February 17, 2010

Stats Check

Stories accepted so far:


One February Evening
One Morning, A Chest
Storm On Fifth Avenue
Those In The Flames


A Long Way To Hope
Five Second Delay
Screen Six
The Weight Of The Wish
Leave In Silence


The Small Town Storyteller
The Other You


The Bridge Builder Of Arta
The Fisher Men

Acceptances: 13
Rejections: 32
Acceptance Rate: 28.8%

Penny Dreadful Chapbooks

It was confirmed today that two of my stories ("The Bridge Builder of Arta" and "The Fisher Men") will be published together as a single chapbook in May by the fantabulous Penny Dreadful Company, headed up by all round good guy Neil Jackson. Being a chapbook means though quite small in size, it'll just be good ol' me.... No need to share the glory with anyone else.

I've written about both of these stories' creation on this blog, so to have them accepted and go into their own little book is superb news.

I should have updates to this soon with the exact publication dates and also the all-important cover!

February 09, 2010

Manny has a home!!

After Screen Six was rejected by some heartless fiends in December, I was worried my favourite security guard was going to be homeless. But tonight I got an acceptance for it from Encounters magazine (Black Matrix Publishing) - should be out in the spring although no definites on that publication date.

Have a real soft spot for this story, maybe because it was inspired by where I'm currently living in Buenos Aires. And I love Manny as a character too. And, it's my longest story accepted so far - 6990 words!

February 08, 2010

One Morning, A Chest - Accepted!

Another acceptance today, which is great news. My story One Morning, A Chest has been accepted for the Pandora's Nightmare Anthology by Pill Hill Press.

The story tells of a dozen English sailors washed up on a Pacific island in the early years of the 19th Century. One morning, one of them discovers a chest lying on the sand. Will he open it, Pandora style? Oh, I think we all know he does - but what happens next forms the heart of One Morning, A Chest.

As you can see, the (provisional) cover of the anthology is great looking too. Looking forward to seeing this one in print!

February 05, 2010

It's official - I'm in a book!

With my copies sitting safely in the damp south of Ireland, it fell to my mate in balmy South Carolina to send me some photos proving I'm now officially in print.

February 03, 2010

The Bridge Builder Of Arta


The Bridge Builder of Arta tells the story of an architect who finds a special, secluded place in the coastal town where he lives, a place where there are two peculiar statues. He discovers that one of them is the bridge builder of Arta, the man who built a famous bridge in the north of Greece, inside which his wife was buried alive in order to successfully bring the project to termination.

I visited the town of Arta when I was living in Greece - a very atmospheric place. My inspiration for the public space that forms the heart of the story was my three windswept years in the town of Aberystwyth.

With any luck, I'll soon have news about this story.

February 01, 2010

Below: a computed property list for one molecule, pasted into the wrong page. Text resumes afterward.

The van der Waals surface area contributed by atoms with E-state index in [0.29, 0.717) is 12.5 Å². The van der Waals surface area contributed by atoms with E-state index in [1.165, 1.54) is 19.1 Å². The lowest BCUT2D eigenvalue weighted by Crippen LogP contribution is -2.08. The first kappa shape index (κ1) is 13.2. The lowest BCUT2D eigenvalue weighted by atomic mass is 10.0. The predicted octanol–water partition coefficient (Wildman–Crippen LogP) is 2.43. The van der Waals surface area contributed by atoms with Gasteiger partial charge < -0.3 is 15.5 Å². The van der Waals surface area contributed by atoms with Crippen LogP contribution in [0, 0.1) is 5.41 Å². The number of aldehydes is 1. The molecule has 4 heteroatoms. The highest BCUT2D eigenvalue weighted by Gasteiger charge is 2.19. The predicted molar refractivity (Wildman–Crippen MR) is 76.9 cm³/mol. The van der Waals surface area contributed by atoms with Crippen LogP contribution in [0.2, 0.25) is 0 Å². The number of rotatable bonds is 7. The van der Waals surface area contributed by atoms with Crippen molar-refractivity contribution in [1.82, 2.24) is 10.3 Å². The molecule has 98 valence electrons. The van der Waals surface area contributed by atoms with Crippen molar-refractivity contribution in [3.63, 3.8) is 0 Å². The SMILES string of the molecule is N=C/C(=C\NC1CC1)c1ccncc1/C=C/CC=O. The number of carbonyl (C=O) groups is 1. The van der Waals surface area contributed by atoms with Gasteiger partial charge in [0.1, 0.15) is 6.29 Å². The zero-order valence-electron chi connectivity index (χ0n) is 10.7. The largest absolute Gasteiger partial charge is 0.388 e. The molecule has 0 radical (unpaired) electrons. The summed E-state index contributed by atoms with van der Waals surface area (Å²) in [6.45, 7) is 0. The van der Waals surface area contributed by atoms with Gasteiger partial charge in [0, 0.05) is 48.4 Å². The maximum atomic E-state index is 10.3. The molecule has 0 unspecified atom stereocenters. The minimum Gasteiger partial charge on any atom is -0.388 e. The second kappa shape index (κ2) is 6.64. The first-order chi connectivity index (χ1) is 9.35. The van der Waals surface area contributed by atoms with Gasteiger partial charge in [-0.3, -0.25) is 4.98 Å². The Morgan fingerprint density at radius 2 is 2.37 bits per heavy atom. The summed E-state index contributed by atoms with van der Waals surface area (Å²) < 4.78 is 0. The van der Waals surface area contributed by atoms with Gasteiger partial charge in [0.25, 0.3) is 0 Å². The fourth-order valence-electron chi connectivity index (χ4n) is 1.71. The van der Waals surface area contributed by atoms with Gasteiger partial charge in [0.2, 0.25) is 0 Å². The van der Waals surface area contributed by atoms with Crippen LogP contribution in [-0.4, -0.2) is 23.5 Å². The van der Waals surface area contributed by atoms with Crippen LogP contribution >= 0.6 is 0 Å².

The Story With Three Titles

I wrote on this blog in December about a story called The Last Foot - that was the story's second title and it's now got a third!

It began with the title "Beet Surrender" which I was enormously impressed with. I thought that was the cleverest title going and I had a good chuckle to myself as I read it. (For those who weren't following the UK music scene "Beat Surrender" was a huge hit for The Jam in 1982). But I was put in my place by the other writers who told me in no uncertain terms that the title was appalling.

So it became "The Last Foot", which while not as 'clever', was certainly more relevant. The story ended up in the sample of short stories that we sent off for our Fifty Grand project that was ultimately doomed. But it always remained one of my favourites - for reasons I'll explain shortly.

I've now expanded the story to more than double its previous length and it now tips the scales at about 2100 words. The focus has altered and its new title is The Fisher Men, its third ever title.

This story wrote itself. The initial idea for it came to me fully formed and I just needed to keep the steering wheel straight while it got to its destination. Some stories, you have to battle to the finishing tape like a bear, but this was one of those happy instances where I had a few word-choice decisions to make, but little else. I'm almost ashamed to take a writing credit for it!

The protagonist of the story is an A330 Airbus jet that has been frozen in time, just 12 inches above the ground as it plummets to its doom, hence its second title! We pass into the passenger cabin and we meet a few of the passengers who are about to get the big splat treatment, some more distraught about this than others.

In its new incarnation, we discover that there is one person aboard that is going to be saved from the crash. We discover something about why he's being plucked from disaster, but that is not really important to our story. The Last Foot was probably my favourite of the 1000-word stories I'd written last year and I desperately didn't want to ruin it.

It's being submitted to a project I should be able to speak about more in the coming week.